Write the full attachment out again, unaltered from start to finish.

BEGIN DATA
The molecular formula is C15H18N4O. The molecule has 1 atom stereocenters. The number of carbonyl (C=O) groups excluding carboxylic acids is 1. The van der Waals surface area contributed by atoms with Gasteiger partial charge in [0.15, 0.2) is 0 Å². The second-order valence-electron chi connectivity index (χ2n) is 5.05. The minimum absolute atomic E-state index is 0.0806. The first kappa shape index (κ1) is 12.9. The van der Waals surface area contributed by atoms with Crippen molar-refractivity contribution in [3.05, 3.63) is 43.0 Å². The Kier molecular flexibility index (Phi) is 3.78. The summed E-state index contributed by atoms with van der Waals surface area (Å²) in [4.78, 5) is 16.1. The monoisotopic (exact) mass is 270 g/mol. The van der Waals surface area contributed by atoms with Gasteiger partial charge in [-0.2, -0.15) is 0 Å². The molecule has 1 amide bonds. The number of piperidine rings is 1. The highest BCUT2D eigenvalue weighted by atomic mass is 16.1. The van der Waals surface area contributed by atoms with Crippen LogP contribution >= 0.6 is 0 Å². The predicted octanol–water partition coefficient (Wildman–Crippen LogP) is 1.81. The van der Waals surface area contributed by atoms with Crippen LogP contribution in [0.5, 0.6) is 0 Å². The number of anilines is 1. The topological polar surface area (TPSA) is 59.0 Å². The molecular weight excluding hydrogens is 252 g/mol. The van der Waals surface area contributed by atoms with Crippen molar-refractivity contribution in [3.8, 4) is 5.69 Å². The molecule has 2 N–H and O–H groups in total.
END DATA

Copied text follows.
The molecular formula is C15H18N4O. The molecule has 1 atom stereocenters. The number of carbonyl (C=O) groups excluding carboxylic acids is 1. The van der Waals surface area contributed by atoms with Gasteiger partial charge in [0.15, 0.2) is 0 Å². The second-order valence-electron chi connectivity index (χ2n) is 5.05. The minimum absolute atomic E-state index is 0.0806. The first kappa shape index (κ1) is 12.9. The van der Waals surface area contributed by atoms with Crippen molar-refractivity contribution in [3.05, 3.63) is 43.0 Å². The Kier molecular flexibility index (Phi) is 3.78. The summed E-state index contributed by atoms with van der Waals surface area (Å²) in [4.78, 5) is 16.1. The monoisotopic (exact) mass is 270 g/mol. The van der Waals surface area contributed by atoms with Gasteiger partial charge in [-0.2, -0.15) is 0 Å². The molecule has 1 amide bonds. The number of piperidine rings is 1. The highest BCUT2D eigenvalue weighted by atomic mass is 16.1. The van der Waals surface area contributed by atoms with Crippen LogP contribution >= 0.6 is 0 Å². The predicted octanol–water partition coefficient (Wildman–Crippen LogP) is 1.81. The van der Waals surface area contributed by atoms with Crippen LogP contribution in [0.5, 0.6) is 0 Å². The number of anilines is 1. The topological polar surface area (TPSA) is 59.0 Å². The molecular weight excluding hydrogens is 252 g/mol. The van der Waals surface area contributed by atoms with Crippen molar-refractivity contribution in [3.8, 4) is 5.69 Å². The molecule has 2 N–H and O–H groups in total.